Throughout his life, John Lennon showed interest in different forms of art. The Beatle, who was loved by millions and despised by a few, was a creative mind that wrote some of the best songs in history. But he also did some acting and promoted experimental works such as Alejandro Jodorowsky’s The Mole. There are also several of Lennon’s drawings floating around, proving that artists can branch out into other disciplines and use their creativity in more than one way.
The idea that a musician should only play and write music, while a painter should stick to the canvas is only an attempt to cage and control the creative process. Wassily Kandinsky is renowned for his paintings, but he also wrote books on art theory. Woody Allen is a famous filmmaker yet he plays in a Jazz band. And Kurt Cobain was an icon of grunge music, but he also experimented with painting, drawing, and photography.
The front man of Nirvana has become a legend not just because of his talent, but due to his untimely death, as well as the multiple theories about how or why it happened. To delve into Cobain’s life is to find a brilliant, lonely, disturbed, and, at times, depressive soul. According to his mother, had he not become a musician, he’d probably would’ve excelled in the visual arts or animation.
Cobain’s paintings perfectly reflect the ethos of his music. Despite Nirvana being more than just him, his presence seems to permeate the work. Wounded, deep, and nostalgic for moments in time that never existed, it seems to take over, grabbing our attention.
Between the Abstract Expressionism and shapes that seem to hark back to the archaic German Expressionism, the paintings depict a sense of violence. Red and black dominate the canvas. They don’t reflect the rock and roll lifestyle or the Grunge essence, but go further. The characters shown in these works are skeletal figures, with long limbs and smudged features that make their expression a mystery.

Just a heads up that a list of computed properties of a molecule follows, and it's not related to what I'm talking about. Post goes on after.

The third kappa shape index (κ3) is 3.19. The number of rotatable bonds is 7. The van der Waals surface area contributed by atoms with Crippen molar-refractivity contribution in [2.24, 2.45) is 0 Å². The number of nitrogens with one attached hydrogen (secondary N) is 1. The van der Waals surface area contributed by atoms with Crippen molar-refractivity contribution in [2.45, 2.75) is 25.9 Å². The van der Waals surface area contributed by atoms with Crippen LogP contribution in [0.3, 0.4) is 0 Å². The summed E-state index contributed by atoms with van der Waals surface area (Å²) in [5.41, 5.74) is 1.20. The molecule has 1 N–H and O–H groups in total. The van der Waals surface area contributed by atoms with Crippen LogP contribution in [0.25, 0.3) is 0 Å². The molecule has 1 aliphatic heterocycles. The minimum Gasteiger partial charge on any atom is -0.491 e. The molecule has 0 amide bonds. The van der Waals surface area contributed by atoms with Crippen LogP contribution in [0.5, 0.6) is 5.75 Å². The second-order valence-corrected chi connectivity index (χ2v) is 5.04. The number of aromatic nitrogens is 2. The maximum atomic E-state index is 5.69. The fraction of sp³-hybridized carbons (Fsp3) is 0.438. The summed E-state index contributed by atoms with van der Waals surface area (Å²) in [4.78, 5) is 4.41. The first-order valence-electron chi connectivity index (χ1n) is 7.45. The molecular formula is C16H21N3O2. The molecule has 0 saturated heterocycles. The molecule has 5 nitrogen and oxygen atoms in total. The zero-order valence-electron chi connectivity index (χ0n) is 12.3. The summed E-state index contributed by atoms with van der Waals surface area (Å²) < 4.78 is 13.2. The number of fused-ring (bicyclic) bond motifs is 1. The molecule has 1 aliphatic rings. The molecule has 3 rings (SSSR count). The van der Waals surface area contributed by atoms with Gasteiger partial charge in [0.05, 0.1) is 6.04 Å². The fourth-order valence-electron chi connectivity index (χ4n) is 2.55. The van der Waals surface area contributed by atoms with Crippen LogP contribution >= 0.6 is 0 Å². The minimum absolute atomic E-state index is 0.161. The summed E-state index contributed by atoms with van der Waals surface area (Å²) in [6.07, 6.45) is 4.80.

The musician’s pain, frustration, and desperation are evident. Yet this work only continues to prove how he did spoke for an entire generation. These paintings might not be of great mastery; however, they encompass what we all know about the Gen X.
Frustrations over childhoods gone by, realizing parents don’t have all the answers and that the future does not forecast anything good: the hopeful youth at the end of the twentieth century expected for something to happen, something that would change the boredom and passiveness of their daily lives, without knowing what that actually would be.
His last paintings and photographs served as cover art for demos and albums. One might even say there is a relation between the figures that haunted Kurt and the naked baby in the pool that appears on the cover of Nevermind.
The solid backdrops remind us of Richter; the elongated bodies hark back to Munch, or even Kokoschka. Yet we can’t compare the works of Kurt Cobain to those artists. His work belongs more to the Naïve style, full of spontaneous creativity that, had it been developed over time, could have evolved into something incredible.